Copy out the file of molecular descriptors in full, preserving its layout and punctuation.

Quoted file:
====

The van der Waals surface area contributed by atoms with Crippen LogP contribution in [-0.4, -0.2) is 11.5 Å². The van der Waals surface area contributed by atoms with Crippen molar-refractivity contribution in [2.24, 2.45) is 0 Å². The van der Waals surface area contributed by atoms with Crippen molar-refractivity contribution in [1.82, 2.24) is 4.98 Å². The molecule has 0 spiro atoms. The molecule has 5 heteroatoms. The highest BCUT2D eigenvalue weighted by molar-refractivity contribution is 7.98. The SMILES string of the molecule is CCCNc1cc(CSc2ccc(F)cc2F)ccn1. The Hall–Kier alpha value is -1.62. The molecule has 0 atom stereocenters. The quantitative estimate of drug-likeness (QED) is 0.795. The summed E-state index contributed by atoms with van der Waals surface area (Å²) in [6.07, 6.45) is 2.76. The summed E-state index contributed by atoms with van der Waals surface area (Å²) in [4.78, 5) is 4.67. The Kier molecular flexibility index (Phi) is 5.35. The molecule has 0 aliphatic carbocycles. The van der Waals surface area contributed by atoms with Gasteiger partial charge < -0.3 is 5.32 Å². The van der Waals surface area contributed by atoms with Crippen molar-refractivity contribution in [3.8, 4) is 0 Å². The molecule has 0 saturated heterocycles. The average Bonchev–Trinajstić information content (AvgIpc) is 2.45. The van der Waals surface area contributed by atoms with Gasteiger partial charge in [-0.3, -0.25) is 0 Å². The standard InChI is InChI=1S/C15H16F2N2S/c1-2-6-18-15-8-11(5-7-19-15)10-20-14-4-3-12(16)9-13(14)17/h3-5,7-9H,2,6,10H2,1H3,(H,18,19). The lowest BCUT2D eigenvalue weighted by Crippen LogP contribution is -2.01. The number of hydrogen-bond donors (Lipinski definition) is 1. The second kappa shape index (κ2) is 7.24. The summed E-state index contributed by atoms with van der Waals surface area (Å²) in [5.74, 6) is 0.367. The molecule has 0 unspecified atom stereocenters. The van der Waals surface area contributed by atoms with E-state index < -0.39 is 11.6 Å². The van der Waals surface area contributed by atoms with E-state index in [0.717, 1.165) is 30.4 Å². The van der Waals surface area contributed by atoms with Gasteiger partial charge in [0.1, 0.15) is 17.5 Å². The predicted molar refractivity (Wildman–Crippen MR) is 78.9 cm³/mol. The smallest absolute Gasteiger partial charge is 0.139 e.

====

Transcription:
The van der Waals surface area contributed by atoms with Crippen LogP contribution in [-0.4, -0.2) is 11.5 Å². The van der Waals surface area contributed by atoms with Crippen molar-refractivity contribution in [2.24, 2.45) is 0 Å². The van der Waals surface area contributed by atoms with Crippen molar-refractivity contribution in [1.82, 2.24) is 4.98 Å². The molecule has 0 spiro atoms. The molecule has 5 heteroatoms. The highest BCUT2D eigenvalue weighted by molar-refractivity contribution is 7.98. The SMILES string of the molecule is CCCNc1cc(CSc2ccc(F)cc2F)ccn1. The Hall–Kier alpha value is -1.62. The molecule has 0 atom stereocenters. The quantitative estimate of drug-likeness (QED) is 0.795. The summed E-state index contributed by atoms with van der Waals surface area (Å²) in [6.07, 6.45) is 2.76. The summed E-state index contributed by atoms with van der Waals surface area (Å²) in [4.78, 5) is 4.67. The Kier molecular flexibility index (Phi) is 5.35. The molecule has 0 aliphatic carbocycles. The van der Waals surface area contributed by atoms with Gasteiger partial charge < -0.3 is 5.32 Å². The van der Waals surface area contributed by atoms with Crippen molar-refractivity contribution in [3.8, 4) is 0 Å². The molecule has 0 saturated heterocycles. The average Bonchev–Trinajstić information content (AvgIpc) is 2.45. The van der Waals surface area contributed by atoms with Gasteiger partial charge in [-0.3, -0.25) is 0 Å². The standard InChI is InChI=1S/C15H16F2N2S/c1-2-6-18-15-8-11(5-7-19-15)10-20-14-4-3-12(16)9-13(14)17/h3-5,7-9H,2,6,10H2,1H3,(H,18,19). The lowest BCUT2D eigenvalue weighted by Crippen LogP contribution is -2.01. The number of hydrogen-bond donors (Lipinski definition) is 1. The second kappa shape index (κ2) is 7.24. The summed E-state index contributed by atoms with van der Waals surface area (Å²) in [5.74, 6) is 0.367. The molecule has 0 unspecified atom stereocenters. The van der Waals surface area contributed by atoms with E-state index < -0.39 is 11.6 Å². The van der Waals surface area contributed by atoms with E-state index in [0.717, 1.165) is 30.4 Å². The van der Waals surface area contributed by atoms with Gasteiger partial charge in [0.1, 0.15) is 17.5 Å². The predicted molar refractivity (Wildman–Crippen MR) is 78.9 cm³/mol. The smallest absolute Gasteiger partial charge is 0.139 e.